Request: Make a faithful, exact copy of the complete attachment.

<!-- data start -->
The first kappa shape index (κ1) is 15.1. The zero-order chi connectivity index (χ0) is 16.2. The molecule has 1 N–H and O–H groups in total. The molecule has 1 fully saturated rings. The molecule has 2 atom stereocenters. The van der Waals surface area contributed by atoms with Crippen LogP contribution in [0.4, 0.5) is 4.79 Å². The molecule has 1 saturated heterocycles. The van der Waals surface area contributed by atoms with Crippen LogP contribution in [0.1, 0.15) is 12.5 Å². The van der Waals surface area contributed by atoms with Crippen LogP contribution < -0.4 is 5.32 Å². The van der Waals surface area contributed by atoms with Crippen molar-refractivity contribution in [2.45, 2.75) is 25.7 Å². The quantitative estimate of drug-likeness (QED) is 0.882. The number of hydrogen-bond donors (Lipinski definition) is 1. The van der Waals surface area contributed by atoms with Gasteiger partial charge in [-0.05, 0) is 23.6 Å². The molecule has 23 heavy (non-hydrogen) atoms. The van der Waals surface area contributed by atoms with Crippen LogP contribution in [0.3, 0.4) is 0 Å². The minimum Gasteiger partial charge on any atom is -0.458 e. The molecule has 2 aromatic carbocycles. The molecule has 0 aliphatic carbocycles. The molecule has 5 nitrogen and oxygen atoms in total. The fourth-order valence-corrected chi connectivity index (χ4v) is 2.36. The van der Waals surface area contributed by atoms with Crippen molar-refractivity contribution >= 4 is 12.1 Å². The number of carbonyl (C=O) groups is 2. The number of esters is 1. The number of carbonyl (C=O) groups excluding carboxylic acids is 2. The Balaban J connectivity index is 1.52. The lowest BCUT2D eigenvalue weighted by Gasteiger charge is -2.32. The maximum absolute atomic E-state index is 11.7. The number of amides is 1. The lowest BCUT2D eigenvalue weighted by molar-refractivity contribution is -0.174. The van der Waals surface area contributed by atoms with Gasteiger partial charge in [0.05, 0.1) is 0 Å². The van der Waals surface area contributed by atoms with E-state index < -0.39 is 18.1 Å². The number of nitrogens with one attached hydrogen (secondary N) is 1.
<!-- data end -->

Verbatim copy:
The first kappa shape index (κ1) is 15.1. The zero-order chi connectivity index (χ0) is 16.2. The molecule has 1 N–H and O–H groups in total. The molecule has 1 fully saturated rings. The molecule has 2 atom stereocenters. The van der Waals surface area contributed by atoms with Crippen LogP contribution in [0.4, 0.5) is 4.79 Å². The molecule has 1 saturated heterocycles. The van der Waals surface area contributed by atoms with Crippen LogP contribution in [0.1, 0.15) is 12.5 Å². The van der Waals surface area contributed by atoms with Crippen LogP contribution < -0.4 is 5.32 Å². The van der Waals surface area contributed by atoms with Crippen molar-refractivity contribution in [2.45, 2.75) is 25.7 Å². The quantitative estimate of drug-likeness (QED) is 0.882. The number of hydrogen-bond donors (Lipinski definition) is 1. The van der Waals surface area contributed by atoms with Gasteiger partial charge in [-0.05, 0) is 23.6 Å². The molecule has 23 heavy (non-hydrogen) atoms. The van der Waals surface area contributed by atoms with Crippen LogP contribution in [0.3, 0.4) is 0 Å². The minimum Gasteiger partial charge on any atom is -0.458 e. The molecule has 2 aromatic carbocycles. The molecule has 0 aliphatic carbocycles. The molecule has 5 nitrogen and oxygen atoms in total. The fourth-order valence-corrected chi connectivity index (χ4v) is 2.36. The van der Waals surface area contributed by atoms with Crippen molar-refractivity contribution >= 4 is 12.1 Å². The number of carbonyl (C=O) groups is 2. The number of esters is 1. The number of carbonyl (C=O) groups excluding carboxylic acids is 2. The Balaban J connectivity index is 1.52. The lowest BCUT2D eigenvalue weighted by Gasteiger charge is -2.32. The maximum absolute atomic E-state index is 11.7. The number of amides is 1. The lowest BCUT2D eigenvalue weighted by molar-refractivity contribution is -0.174. The van der Waals surface area contributed by atoms with Gasteiger partial charge in [0.05, 0.1) is 0 Å². The van der Waals surface area contributed by atoms with E-state index < -0.39 is 18.1 Å². The number of nitrogens with one attached hydrogen (secondary N) is 1.